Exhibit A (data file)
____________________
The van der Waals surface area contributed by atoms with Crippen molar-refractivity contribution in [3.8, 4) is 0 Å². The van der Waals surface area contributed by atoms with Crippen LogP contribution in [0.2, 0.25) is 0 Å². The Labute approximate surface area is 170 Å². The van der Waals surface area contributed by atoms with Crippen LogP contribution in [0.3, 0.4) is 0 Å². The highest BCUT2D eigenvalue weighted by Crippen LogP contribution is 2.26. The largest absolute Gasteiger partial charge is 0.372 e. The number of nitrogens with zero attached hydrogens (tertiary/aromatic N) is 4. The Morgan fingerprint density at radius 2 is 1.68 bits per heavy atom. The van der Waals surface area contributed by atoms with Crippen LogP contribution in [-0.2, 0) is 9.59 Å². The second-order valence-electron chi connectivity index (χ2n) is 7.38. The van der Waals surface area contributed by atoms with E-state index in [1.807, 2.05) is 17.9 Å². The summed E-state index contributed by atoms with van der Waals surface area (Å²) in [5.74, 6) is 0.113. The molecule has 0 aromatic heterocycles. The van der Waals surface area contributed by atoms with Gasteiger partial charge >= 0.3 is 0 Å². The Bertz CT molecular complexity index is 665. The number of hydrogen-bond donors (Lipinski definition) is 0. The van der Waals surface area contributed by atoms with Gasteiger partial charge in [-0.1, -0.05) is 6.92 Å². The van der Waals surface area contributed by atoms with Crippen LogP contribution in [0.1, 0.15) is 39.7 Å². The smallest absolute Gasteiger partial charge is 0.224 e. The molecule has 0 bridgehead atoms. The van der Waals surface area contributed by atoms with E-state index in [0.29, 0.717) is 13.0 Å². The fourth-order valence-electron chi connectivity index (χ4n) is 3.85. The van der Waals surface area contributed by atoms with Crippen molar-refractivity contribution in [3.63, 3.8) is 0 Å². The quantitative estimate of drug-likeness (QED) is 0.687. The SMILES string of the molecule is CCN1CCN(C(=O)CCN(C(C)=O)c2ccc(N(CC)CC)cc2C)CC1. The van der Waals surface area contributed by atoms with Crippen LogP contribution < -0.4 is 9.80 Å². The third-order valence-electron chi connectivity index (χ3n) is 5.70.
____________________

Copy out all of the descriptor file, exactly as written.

The van der Waals surface area contributed by atoms with Crippen molar-refractivity contribution in [3.8, 4) is 0 Å². The van der Waals surface area contributed by atoms with Crippen LogP contribution in [0.2, 0.25) is 0 Å². The Labute approximate surface area is 170 Å². The van der Waals surface area contributed by atoms with Crippen LogP contribution in [0.3, 0.4) is 0 Å². The highest BCUT2D eigenvalue weighted by Crippen LogP contribution is 2.26. The largest absolute Gasteiger partial charge is 0.372 e. The number of nitrogens with zero attached hydrogens (tertiary/aromatic N) is 4. The Morgan fingerprint density at radius 2 is 1.68 bits per heavy atom. The van der Waals surface area contributed by atoms with Crippen LogP contribution in [-0.2, 0) is 9.59 Å². The second-order valence-electron chi connectivity index (χ2n) is 7.38. The van der Waals surface area contributed by atoms with E-state index in [1.807, 2.05) is 17.9 Å². The summed E-state index contributed by atoms with van der Waals surface area (Å²) in [5.74, 6) is 0.113. The molecule has 0 aromatic heterocycles. The van der Waals surface area contributed by atoms with Gasteiger partial charge >= 0.3 is 0 Å². The Bertz CT molecular complexity index is 665. The number of hydrogen-bond donors (Lipinski definition) is 0. The van der Waals surface area contributed by atoms with Gasteiger partial charge in [-0.1, -0.05) is 6.92 Å². The van der Waals surface area contributed by atoms with Crippen LogP contribution in [0.1, 0.15) is 39.7 Å². The smallest absolute Gasteiger partial charge is 0.224 e. The molecule has 0 bridgehead atoms. The van der Waals surface area contributed by atoms with E-state index in [0.29, 0.717) is 13.0 Å². The fourth-order valence-electron chi connectivity index (χ4n) is 3.85. The van der Waals surface area contributed by atoms with Crippen molar-refractivity contribution in [3.63, 3.8) is 0 Å². The quantitative estimate of drug-likeness (QED) is 0.687. The SMILES string of the molecule is CCN1CCN(C(=O)CCN(C(C)=O)c2ccc(N(CC)CC)cc2C)CC1. The van der Waals surface area contributed by atoms with Crippen LogP contribution < -0.4 is 9.80 Å². The third-order valence-electron chi connectivity index (χ3n) is 5.70.